Talking about gun control, nobody had heard of Andy Murray, the tennis player. Not for his tennis, but because he survived the Dunblane massacre, in Scotland. Which they’d never heard of either. Nor knew where it was.
But they could give full-fact disclosure on Columbine.
I saved three lives today. Very small lives, and saved two bigger hearts from breaking too. Not a bad day to be able to say that. I wasn’t teaching so I went for a walk before I settled down to learning a computer language I don’t particularly want to learn but need to if I’m ever going to get back into research, which pays rather better. And it’s ages since I learned something new anyway, and I miss the process. I could have picked-up learning German again, but given that a German part of my life no longer talks to me, probably no immediate need for that.
I walked up the hill and turned left at the top, next to the cottage on the pond, next to the wood where I walked a friend’s dog while she slept, unknowing, so she didn’t have to when she woke. Along the lane into the dip and up the other side, past the houses, past the place which looks like a scrapyard, with its steel gantry and dangling chains, thankful I don’t live next door but in part of the Big House, or to be fair, one of the three Big Houses almost within sight of each other, hidden as they are only by folds in the hill.
Left down the little footpath bordered by a hedge on the left and an electric fence on the other side, in the field where someone built a huge treehouse for some lucky and invisible and therefore possibly long ago child. A friend told me she tested electric fences with a blade of grass. She quite often got electric shocks too, on her farm, so I don’t know if that’s a good test or not.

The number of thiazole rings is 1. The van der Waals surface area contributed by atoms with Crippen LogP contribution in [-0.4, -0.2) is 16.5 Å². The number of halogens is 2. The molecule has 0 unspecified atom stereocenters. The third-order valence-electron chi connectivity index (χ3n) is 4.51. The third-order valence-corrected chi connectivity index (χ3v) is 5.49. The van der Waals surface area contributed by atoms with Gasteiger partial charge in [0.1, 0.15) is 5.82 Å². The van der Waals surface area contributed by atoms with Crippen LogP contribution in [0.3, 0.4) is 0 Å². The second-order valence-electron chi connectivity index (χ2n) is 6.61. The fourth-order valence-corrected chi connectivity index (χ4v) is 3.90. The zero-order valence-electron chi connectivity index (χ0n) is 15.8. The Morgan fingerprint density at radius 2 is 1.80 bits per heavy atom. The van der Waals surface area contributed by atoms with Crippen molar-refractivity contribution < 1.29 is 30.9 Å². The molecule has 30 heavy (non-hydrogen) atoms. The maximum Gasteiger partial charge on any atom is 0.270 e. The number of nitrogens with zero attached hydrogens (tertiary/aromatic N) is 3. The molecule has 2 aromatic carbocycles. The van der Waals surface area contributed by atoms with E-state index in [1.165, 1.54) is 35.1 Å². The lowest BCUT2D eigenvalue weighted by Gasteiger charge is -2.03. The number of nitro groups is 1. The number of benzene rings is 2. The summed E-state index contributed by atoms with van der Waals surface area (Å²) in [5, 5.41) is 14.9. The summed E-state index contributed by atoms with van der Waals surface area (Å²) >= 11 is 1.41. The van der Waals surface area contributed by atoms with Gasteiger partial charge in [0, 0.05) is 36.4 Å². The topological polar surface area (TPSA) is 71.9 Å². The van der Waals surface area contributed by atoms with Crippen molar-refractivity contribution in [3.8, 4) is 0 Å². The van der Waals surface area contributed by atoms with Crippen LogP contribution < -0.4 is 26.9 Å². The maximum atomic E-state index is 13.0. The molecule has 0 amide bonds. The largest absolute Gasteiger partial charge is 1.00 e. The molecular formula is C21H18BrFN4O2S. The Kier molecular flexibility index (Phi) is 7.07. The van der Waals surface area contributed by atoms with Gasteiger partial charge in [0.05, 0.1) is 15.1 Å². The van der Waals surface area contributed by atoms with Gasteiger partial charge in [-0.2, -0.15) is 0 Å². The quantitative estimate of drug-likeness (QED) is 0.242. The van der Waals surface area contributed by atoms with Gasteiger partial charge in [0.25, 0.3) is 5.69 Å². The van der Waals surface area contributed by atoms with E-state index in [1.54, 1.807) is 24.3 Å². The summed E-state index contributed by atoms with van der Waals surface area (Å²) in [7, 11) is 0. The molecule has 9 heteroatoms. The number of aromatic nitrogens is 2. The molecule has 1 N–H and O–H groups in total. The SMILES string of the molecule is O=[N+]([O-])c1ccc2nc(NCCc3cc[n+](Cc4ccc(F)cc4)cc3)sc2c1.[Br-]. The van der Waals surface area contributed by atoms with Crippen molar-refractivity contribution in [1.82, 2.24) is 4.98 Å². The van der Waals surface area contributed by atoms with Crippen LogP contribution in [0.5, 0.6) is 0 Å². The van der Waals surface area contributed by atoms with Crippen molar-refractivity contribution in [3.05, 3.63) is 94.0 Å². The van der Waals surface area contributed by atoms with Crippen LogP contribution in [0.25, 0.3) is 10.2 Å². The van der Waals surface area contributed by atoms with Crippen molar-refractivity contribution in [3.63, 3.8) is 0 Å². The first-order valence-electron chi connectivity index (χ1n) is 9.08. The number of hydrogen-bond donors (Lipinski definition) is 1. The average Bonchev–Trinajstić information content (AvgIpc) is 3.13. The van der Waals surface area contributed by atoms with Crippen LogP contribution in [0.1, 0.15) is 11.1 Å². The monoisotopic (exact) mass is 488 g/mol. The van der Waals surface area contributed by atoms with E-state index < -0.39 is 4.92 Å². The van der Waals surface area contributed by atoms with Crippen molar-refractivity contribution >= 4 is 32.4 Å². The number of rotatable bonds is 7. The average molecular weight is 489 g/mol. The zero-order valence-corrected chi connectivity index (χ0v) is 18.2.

Across the field only just passable now the ground’s dried out a bit after the farmer deliberately and illegally ploughed straight over the footpath, then across the lane and through another field overploughed and seeded. I don’t like walking through crops but I don’t like selfish, lazy, illegal theft of public property and rights either.
Along the bridleway, left at the junction of three tracks on a windswept hill and skirt along the side of the wood following its curve down the hill, past the footpath to go the longer route and already there’s a car parked at the bottom, someone fishing alone at the lake. From here, now, writing this, I wonder if he accidentally played a part in this story.
Turning left to go up the hill I could see movement next to the fence dividing the fishing lake from the field. Three gold and black goslings, tiny, and two adult geese separated by a mesh fence. The goslings and the geese moved quickly away when they saw me, up the hill, but they were still separated by the fence, the mesh too small for anything except the goslings’ heads to poke through. Becauae it had been done properly the fence was bedded into the earth to stop foxes or more likely people getting in, but it was also stopping these little birds reuniting with their parents. I guessed we were about 100 yards from the gate I presumed they’d crawled under. I thought about shooing them back, but 100 yards is a long way to herd goslings and in any case, they were panicing enough already. So were the parents.
I picked one gosling up. It was so small that it didn’t even move when I held it. I put it over the fence and dropped it as gently as I could. It fell over but wriggled to its feet. The big goose nearby was going nuts, hissing and waving its wings at me. It stopped when it saw the gosling trot down to the lake and the other adult bird. I got the second one and dropped it over too. It made more of a thump, which worried me. I thought about throwing it into the long grass the other side of the fence, but I couldn’t see if there were sticks or broken fence posts or anything else there it could impale itself on. It wriggled about a bit, its feet ludicrously big, then remembered where they went and it too waddled quickly down to the lake. The last gosling had pushed its head as far as it could go through the mesh. I thought it would cut its own head off before long so I grabbed that one too and held it over the fence. I thought if I leaned forward as far as I could then it wouldn’t have so far to fall.